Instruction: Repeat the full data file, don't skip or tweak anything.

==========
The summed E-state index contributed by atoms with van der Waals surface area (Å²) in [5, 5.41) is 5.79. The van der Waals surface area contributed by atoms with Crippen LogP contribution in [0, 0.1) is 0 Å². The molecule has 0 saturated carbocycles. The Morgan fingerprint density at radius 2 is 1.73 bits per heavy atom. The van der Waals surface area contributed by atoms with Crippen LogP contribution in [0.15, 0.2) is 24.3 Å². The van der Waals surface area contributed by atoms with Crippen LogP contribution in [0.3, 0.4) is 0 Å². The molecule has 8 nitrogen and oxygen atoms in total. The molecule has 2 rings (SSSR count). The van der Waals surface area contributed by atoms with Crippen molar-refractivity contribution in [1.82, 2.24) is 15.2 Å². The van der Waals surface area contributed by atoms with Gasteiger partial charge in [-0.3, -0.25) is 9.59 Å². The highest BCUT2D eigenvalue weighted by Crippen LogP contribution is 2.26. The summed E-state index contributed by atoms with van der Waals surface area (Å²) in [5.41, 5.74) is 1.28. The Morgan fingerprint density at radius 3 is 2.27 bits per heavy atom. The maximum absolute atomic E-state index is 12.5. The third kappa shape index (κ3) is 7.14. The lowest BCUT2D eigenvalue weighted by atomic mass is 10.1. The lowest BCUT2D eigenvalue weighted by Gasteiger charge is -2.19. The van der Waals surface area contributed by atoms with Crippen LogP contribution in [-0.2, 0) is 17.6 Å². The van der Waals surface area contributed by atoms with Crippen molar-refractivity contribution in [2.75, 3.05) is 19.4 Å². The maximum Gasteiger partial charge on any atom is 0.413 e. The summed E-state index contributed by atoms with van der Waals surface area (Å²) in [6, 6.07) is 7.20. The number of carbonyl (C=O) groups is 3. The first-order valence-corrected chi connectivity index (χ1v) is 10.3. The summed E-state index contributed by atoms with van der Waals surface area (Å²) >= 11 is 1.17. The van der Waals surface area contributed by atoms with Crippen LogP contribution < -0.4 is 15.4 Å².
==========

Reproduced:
The summed E-state index contributed by atoms with van der Waals surface area (Å²) in [5, 5.41) is 5.79. The van der Waals surface area contributed by atoms with Crippen LogP contribution in [0, 0.1) is 0 Å². The molecule has 0 saturated carbocycles. The Morgan fingerprint density at radius 2 is 1.73 bits per heavy atom. The van der Waals surface area contributed by atoms with Crippen LogP contribution in [0.15, 0.2) is 24.3 Å². The van der Waals surface area contributed by atoms with Crippen LogP contribution in [0.3, 0.4) is 0 Å². The molecule has 8 nitrogen and oxygen atoms in total. The molecule has 2 rings (SSSR count). The van der Waals surface area contributed by atoms with Crippen molar-refractivity contribution in [1.82, 2.24) is 15.2 Å². The van der Waals surface area contributed by atoms with Gasteiger partial charge in [-0.3, -0.25) is 9.59 Å². The highest BCUT2D eigenvalue weighted by Crippen LogP contribution is 2.26. The summed E-state index contributed by atoms with van der Waals surface area (Å²) in [5.41, 5.74) is 1.28. The Morgan fingerprint density at radius 3 is 2.27 bits per heavy atom. The maximum absolute atomic E-state index is 12.5. The third kappa shape index (κ3) is 7.14. The lowest BCUT2D eigenvalue weighted by atomic mass is 10.1. The lowest BCUT2D eigenvalue weighted by Gasteiger charge is -2.19. The van der Waals surface area contributed by atoms with Crippen LogP contribution in [-0.2, 0) is 17.6 Å². The van der Waals surface area contributed by atoms with Crippen molar-refractivity contribution in [2.75, 3.05) is 19.4 Å². The maximum Gasteiger partial charge on any atom is 0.413 e. The summed E-state index contributed by atoms with van der Waals surface area (Å²) in [6, 6.07) is 7.20. The number of carbonyl (C=O) groups is 3. The first-order valence-corrected chi connectivity index (χ1v) is 10.3. The summed E-state index contributed by atoms with van der Waals surface area (Å²) >= 11 is 1.17. The van der Waals surface area contributed by atoms with Crippen LogP contribution < -0.4 is 15.4 Å².